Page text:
To get the children excited about the trip, you could involve them in the process of putting together an itinerary for the trip and doing some research on possible places of interest such as where to eat, stay, or visit and when. Not only will they gain research skills from navigating websites under the guidance of a trusted adult, putting together an itinerary and then discussing it with you will give them awareness on how to sequence events, and develop the language needed for that purpose. If your child has always struggled with using connectors to do with time or sequence such as ‘then’, ‘before’, ‘after’, ‘later’, ‘first’, or ‘lastly’, this activity is a good way to encourage them to use these words as they share their ideas with you. To make this activity a more visual affair, you could ask your children to present their ideas in the form of a table or a flow chart with pictures documenting the trip’s events and activities with the time and sequence connectors highlighted in their presentation.
Other language competencies can be honed through this activity too. Firstly, they can expand their vocabulary by using different words to mean ‘go’ such as the words ‘adjourn to’, ‘proceed to’, ‘move off to’, ‘embark’, or ‘disembark’.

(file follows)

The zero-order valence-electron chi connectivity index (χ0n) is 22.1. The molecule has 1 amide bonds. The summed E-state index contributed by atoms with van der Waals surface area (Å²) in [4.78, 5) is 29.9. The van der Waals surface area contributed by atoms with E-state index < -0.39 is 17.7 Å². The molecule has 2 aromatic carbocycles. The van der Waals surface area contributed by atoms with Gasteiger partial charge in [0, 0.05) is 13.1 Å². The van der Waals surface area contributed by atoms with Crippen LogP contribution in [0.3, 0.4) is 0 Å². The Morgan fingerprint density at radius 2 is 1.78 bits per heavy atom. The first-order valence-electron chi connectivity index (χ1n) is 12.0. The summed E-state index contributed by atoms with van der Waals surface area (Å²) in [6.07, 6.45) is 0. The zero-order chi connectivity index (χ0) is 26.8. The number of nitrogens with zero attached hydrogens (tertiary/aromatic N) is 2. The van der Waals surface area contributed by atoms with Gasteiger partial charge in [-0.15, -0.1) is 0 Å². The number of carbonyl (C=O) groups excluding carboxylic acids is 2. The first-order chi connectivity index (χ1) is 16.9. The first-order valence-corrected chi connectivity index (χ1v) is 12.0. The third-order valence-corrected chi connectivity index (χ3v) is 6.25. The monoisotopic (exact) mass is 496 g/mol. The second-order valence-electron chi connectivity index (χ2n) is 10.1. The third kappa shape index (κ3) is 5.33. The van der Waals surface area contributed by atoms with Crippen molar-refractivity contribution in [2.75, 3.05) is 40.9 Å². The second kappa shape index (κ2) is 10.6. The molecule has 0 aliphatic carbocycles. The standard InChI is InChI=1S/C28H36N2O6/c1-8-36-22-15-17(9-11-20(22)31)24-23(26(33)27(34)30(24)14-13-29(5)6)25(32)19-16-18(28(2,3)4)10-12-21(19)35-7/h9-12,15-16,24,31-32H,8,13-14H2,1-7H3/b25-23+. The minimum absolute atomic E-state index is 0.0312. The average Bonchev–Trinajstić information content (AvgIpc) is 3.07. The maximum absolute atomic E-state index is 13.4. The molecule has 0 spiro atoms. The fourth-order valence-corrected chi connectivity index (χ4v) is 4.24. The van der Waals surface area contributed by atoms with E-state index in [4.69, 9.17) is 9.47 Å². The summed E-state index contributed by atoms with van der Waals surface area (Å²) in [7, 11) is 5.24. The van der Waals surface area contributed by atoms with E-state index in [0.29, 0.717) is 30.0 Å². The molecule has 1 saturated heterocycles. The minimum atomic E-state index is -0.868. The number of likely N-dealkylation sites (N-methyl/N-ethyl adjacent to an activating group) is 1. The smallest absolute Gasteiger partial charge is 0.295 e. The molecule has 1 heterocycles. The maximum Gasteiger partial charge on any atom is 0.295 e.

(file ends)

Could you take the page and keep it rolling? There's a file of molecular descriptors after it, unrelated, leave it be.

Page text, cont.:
Secondly, they can sharpen their accuracy in the use of prepositions like ‘to’ and ‘from’ as they describe where they will travel to next on holiday.
Lastly, the act of gathering information from various sources will give them plenty of opportunity to practise their skills of reading and picking up important information such as when the opening hours are and how much tickets cost. These skills are precisely what are tested in the visual text component of the English exams.
Don’t worry if you have already returned from your trip because this activity can also be done post-holiday as you get your children to reflect and plan an itinerary for relatives and friends who may have expressed interest in visiting that country in future. That way, they can take the time to reminisce the fun times they had on holiday and the sights they saw while practising their English language skills.
We hope that these ideas help you to engage your child in bettering their language use even during the holiday, and perhaps beyond it as your children see the learning of English as something that happens not just in school but also outside our little red dot.
About the author: Karina is a stay-at-home-mum to her two babies, with a keen interest in the stuff of languages, ignited no less by her studies as a linguistics major in university and her prior experience teaching at the secondary level.